Three Things to Consider Before Buying a Flexible Hose
A simple solution for delivering water where you need it that doesn’t sacrifice storage space when you don’t.
Flexible garden hoses are simply amazing. Compared to the bulky rubber hoses of yesterday, they are much lighter, smaller to store, collapse down to very manageable sizes, and help make lawn watering, car washing, and gardening a breeze. Flexible hoses are made of a thin, expandable lining inside a woven fabric exterior jacket. When filled with water, they expand about three times their length. Compared to typical rubber hoses, they hardly ever kink and are incredibly easy to move around the yard. If you’ve ever been worked up over kinked-up, stopped-up, heavy, grimy rubber hoses, it’s time to make your life a lot easier. Here are three things to think about when choosing the modern marvel of a flexible water hose.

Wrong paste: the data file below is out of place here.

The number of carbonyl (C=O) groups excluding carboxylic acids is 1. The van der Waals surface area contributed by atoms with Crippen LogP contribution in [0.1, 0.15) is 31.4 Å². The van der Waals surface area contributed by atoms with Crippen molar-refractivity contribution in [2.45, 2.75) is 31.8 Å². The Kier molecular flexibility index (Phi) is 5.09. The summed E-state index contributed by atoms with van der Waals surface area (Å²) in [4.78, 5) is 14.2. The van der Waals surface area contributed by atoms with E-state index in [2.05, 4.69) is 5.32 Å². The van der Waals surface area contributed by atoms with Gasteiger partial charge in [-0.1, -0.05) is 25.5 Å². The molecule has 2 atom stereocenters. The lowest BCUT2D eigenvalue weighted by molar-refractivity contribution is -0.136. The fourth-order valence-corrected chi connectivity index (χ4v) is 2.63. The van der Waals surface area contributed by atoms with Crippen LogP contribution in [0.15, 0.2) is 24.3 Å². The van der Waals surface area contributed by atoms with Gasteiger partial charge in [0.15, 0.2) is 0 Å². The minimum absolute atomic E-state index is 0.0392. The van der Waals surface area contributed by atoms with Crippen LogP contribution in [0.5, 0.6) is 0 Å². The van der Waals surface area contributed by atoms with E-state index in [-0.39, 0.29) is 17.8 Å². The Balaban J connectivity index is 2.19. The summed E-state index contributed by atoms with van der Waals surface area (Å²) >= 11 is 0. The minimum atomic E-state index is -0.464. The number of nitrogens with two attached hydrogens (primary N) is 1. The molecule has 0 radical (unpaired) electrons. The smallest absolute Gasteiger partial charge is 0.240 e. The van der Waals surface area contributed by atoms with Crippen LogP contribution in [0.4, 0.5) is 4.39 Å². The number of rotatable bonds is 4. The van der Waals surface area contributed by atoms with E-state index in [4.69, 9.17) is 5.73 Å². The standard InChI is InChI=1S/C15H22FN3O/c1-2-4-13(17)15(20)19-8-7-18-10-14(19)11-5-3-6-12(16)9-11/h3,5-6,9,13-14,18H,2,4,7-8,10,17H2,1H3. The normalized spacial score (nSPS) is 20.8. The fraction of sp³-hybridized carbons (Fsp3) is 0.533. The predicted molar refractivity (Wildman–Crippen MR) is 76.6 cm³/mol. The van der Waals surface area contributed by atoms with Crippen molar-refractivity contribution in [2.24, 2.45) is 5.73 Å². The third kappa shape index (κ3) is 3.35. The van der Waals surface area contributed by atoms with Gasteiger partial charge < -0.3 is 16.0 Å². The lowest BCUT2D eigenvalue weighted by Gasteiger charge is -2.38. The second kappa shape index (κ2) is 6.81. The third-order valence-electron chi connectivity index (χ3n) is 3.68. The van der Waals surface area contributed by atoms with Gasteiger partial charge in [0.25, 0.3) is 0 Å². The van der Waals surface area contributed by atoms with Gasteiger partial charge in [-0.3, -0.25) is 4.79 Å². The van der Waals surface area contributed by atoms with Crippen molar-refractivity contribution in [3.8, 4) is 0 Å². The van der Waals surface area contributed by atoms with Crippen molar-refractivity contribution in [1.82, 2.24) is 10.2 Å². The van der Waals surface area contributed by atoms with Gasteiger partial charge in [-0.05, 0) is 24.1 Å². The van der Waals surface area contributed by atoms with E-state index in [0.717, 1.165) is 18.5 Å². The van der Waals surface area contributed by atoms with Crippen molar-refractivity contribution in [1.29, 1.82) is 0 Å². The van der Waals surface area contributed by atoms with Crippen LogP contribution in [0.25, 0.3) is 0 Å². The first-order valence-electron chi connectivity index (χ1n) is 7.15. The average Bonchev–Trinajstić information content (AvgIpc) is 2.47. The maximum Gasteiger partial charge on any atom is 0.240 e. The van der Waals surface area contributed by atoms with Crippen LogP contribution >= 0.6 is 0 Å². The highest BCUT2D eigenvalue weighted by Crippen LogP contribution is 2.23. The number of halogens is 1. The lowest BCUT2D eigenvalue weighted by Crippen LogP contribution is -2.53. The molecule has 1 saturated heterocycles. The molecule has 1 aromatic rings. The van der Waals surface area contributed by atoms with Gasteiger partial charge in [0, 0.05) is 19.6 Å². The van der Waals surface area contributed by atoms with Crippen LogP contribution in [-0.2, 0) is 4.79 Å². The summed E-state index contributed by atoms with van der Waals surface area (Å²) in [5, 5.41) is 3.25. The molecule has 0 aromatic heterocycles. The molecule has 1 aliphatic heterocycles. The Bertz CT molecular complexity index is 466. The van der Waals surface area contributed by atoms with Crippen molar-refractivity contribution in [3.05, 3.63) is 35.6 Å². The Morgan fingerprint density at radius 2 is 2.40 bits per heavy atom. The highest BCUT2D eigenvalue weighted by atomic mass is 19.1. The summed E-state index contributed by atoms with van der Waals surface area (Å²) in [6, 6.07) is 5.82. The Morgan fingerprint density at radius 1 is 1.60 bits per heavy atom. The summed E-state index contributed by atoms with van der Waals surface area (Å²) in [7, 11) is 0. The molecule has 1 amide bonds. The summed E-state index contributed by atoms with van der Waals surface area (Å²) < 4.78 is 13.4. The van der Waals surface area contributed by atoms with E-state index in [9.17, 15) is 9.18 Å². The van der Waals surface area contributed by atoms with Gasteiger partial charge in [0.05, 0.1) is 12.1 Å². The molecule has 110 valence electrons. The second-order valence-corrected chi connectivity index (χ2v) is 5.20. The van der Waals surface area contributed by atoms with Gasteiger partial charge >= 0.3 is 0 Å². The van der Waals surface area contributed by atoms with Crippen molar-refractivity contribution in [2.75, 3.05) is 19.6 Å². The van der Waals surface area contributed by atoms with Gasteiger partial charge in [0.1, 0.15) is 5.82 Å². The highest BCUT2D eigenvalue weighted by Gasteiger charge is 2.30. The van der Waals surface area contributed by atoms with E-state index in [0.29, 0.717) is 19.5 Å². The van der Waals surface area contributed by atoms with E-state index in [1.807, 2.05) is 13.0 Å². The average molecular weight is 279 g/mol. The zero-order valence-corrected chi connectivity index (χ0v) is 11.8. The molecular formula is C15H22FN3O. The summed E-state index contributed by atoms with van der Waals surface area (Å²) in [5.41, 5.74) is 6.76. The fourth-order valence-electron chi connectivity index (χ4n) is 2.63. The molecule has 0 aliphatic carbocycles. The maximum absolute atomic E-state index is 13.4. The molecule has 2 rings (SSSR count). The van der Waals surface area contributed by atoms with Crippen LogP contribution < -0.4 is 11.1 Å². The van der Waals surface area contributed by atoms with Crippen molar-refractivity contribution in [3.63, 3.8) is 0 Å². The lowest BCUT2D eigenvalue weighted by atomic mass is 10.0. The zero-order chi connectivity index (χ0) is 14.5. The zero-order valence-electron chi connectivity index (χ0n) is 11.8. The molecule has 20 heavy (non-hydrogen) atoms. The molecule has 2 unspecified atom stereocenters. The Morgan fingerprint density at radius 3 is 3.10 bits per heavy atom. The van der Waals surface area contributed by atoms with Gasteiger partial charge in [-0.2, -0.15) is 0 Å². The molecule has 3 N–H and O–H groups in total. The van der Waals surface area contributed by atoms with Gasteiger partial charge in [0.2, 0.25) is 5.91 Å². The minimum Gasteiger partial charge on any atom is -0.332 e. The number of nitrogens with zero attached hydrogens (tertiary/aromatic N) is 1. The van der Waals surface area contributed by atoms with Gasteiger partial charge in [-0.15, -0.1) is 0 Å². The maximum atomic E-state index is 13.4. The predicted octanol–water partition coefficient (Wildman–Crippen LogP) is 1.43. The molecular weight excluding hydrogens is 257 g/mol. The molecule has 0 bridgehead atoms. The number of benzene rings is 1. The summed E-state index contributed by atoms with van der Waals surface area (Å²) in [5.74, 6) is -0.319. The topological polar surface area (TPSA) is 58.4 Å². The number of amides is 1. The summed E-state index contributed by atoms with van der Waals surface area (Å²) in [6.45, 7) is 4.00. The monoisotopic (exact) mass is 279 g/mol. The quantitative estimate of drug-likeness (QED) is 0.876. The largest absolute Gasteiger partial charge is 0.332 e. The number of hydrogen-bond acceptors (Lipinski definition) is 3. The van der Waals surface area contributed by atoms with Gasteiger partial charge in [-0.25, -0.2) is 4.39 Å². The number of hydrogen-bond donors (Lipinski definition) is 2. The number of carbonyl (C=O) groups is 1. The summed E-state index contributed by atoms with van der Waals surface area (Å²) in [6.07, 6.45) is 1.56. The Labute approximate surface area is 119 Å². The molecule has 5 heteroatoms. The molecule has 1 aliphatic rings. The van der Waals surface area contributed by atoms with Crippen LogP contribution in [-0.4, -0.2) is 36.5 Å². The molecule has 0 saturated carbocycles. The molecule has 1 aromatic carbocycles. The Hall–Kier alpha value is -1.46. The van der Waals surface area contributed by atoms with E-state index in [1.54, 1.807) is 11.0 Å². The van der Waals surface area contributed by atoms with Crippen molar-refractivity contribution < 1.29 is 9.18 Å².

If you’ve never purchased a flexible garden hose, pay particular attention to make sure you’re getting enough hose for the job. Their compact and lightweight nature makes it convenient to store short hoses for tasks such as car washing in the driveway, so some flexible hoses are as short as 25 feet. On the other hand, since they are so light and compact, you can get away with buying a longer flexible hose than you might consider with a standard rubber hose.
Cheap hoses are often built with flimsy metal or plastic couplings. Look for a hose with solid brass couplings. They won’t rust or corrode, and they’ll stand up to you stepping on them without smashing flat and being useless the next time you want to connect two hoses or switch out nozzles.
Unlike traditional rubber hoses, many flexible hoses come with an accessory hose handle, which helps make them even more affordable. If you want to water plants with a finer mist or blast gunk from your car with a powerful jet of water, look for hoses with nozzles that you can adjust from fine to focused sprays.